48 cases: Genomic sequencing joins the dots in cluster



Genomic sequencing has connected 48 cases involved in one of Queensland's biggest coronavirus clusters, as authorities ease public health restrictions on the Gold Coast and Darling Downs.

But the so-called missing link with the Logan outbreak in July, started by two young women who allegedly lied about travelling to Melbourne, remains elusive.

The latest cluster of four dozen people across the Brisbane Youth Detention Centre, Queensland Corrective Services Academy and the Ipswich Hospital, could be declared under control as early as next week if no new cases are reported outside of home quarantine.



Health Minister Steven Miles. Picture: Tertius Pickard/NCA NewsWire
Health Minister Steven Miles. Picture: Tertius Pickard/NCA NewsWire

Health Minister Steven Miles said yesterday the latest genome sequencing had found the cases to be closely related, as he announced no new Queensland infections of the virus.

He said restrictions on gatherings on the Gold Coast and Darling Downs would be loosened from 8am today, after more than a fortnight had passed without a case in either region.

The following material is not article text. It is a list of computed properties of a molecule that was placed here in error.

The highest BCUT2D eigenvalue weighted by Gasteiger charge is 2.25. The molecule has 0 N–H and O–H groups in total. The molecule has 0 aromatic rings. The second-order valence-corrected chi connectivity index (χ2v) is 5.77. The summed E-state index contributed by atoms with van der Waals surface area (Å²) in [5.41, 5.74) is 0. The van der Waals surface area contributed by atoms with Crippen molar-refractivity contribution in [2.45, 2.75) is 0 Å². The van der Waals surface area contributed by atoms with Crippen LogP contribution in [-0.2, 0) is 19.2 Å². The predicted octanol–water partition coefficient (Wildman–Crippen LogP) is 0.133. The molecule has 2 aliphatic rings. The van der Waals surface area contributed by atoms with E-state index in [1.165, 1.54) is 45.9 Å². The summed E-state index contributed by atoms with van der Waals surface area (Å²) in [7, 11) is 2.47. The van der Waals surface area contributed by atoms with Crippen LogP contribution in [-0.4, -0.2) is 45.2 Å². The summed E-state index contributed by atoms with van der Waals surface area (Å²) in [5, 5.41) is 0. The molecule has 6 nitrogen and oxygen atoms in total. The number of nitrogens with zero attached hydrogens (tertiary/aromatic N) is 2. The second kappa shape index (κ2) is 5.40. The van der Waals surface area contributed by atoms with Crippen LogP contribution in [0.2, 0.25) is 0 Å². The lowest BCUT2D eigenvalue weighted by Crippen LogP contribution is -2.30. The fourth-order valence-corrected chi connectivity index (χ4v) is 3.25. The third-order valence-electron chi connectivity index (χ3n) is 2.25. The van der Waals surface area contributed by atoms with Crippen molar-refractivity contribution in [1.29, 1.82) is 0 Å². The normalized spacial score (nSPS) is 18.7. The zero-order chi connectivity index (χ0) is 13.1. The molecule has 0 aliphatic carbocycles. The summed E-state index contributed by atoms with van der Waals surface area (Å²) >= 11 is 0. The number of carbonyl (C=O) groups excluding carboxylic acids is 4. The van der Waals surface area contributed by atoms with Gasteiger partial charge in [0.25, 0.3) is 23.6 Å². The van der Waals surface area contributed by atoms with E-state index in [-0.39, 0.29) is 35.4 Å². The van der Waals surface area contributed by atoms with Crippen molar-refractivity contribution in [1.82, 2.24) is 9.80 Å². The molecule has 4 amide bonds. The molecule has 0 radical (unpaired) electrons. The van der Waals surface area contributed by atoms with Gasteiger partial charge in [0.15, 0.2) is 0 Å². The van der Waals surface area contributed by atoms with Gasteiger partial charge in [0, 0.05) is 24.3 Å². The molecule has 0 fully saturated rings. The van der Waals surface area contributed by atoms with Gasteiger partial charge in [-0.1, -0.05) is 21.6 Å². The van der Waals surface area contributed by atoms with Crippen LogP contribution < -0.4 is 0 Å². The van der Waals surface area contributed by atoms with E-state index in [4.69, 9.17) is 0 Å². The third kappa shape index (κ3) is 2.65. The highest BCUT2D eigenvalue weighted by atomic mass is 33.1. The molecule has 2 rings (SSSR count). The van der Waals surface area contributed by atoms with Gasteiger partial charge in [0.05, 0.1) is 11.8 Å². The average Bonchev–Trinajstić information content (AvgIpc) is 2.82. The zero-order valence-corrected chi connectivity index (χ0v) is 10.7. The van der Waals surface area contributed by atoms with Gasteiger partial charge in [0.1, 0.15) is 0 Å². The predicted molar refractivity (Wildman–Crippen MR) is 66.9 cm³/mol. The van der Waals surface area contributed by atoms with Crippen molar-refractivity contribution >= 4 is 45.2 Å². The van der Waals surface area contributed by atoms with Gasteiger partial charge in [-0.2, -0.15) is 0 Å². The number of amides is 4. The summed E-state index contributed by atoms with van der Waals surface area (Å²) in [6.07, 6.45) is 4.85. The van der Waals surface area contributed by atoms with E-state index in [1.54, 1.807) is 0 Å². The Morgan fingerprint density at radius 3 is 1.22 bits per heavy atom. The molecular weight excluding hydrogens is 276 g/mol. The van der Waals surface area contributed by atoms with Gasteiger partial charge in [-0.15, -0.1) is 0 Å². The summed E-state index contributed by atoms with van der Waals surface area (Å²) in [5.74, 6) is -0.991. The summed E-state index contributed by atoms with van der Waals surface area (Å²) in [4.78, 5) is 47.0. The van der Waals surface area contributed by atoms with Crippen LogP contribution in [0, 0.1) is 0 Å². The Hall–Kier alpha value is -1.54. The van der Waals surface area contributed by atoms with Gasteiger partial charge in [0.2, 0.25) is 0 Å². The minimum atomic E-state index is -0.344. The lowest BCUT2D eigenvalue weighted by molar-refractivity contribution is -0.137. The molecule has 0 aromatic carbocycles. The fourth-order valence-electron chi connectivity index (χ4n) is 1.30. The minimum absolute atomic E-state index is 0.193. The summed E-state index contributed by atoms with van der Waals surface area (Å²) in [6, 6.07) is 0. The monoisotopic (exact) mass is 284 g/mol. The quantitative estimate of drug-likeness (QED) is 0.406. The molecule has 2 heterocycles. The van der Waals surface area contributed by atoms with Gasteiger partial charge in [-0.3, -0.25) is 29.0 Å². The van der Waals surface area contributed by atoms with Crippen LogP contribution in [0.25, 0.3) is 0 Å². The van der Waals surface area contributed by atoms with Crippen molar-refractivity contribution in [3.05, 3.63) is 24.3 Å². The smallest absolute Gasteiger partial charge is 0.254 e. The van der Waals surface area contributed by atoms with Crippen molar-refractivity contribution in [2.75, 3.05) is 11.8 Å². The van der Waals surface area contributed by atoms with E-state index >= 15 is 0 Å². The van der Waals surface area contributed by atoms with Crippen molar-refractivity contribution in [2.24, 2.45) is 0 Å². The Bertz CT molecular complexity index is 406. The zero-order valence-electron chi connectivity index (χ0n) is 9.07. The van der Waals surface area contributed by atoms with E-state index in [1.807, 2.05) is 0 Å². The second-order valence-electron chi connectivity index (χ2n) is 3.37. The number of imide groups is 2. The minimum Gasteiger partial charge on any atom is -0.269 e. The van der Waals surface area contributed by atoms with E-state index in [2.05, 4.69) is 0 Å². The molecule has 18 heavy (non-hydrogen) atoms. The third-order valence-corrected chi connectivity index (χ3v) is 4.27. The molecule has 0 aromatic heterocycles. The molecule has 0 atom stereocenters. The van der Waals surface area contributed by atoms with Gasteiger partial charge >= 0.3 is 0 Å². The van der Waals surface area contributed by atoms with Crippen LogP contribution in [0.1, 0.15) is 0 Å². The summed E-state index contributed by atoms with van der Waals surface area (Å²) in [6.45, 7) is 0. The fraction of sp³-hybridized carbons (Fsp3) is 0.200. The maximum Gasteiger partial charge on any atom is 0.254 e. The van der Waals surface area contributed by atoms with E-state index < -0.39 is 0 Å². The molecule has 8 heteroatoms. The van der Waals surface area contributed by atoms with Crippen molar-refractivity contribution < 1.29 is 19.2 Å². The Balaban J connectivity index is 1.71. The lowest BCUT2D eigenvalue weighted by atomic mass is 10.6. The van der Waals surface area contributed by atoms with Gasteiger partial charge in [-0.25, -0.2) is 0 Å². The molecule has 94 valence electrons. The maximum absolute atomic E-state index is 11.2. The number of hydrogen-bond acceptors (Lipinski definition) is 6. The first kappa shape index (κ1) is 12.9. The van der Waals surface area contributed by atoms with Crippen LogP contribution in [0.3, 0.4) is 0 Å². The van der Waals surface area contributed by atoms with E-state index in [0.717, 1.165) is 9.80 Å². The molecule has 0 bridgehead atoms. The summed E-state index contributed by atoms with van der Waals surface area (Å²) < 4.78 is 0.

"That includes the restrictions on gatherings," Mr Miles said.

"They'll now be able to have gatherings of up to 30."

Aged care home lockdowns and hospital visitor bans in both regions have also been lifted.

But visitor restrictions at nursing homes and hospitals, as well as limits of 10 people at private gatherings in Greater Brisbane, will continue to be enforced.

With Chief Health Officer Jeannette Young still concerned about the possibility of community transmission in the Ipswich region, Mr Miles said he was buoyed by an increase in the number of samples analysed for SARS-CoV-2, the virus that causes COVID-19, in the latest testing period.



In the 24 hours to yesterday, 6424 samples were tested for the virus in Queensland, back within the 5000 to 10,000 daily target health authorities hope to reach "to ensure that we aren't missing any community transmission".

Mr Miles pointed to Victoria to highlight how well Queensland had been in stomping out viral clusters and keeping people alive.

"More people lost their lives to COVID-19 in Victoria in the last 24 hours than have in the entire year here in Queensland," he said.

"Tragically, (there have been) eight deaths in Victoria in the past 24 hours compared to six in Queensland all up."

Queensland has recorded 1149 cases of confirmed SARS-CoV-2 since late January.

An 83-year-old man was the last Queenslander to have died from COVID-19 in April.






Originally published as 48 cases: Genomic sequencing joins the dots in cluster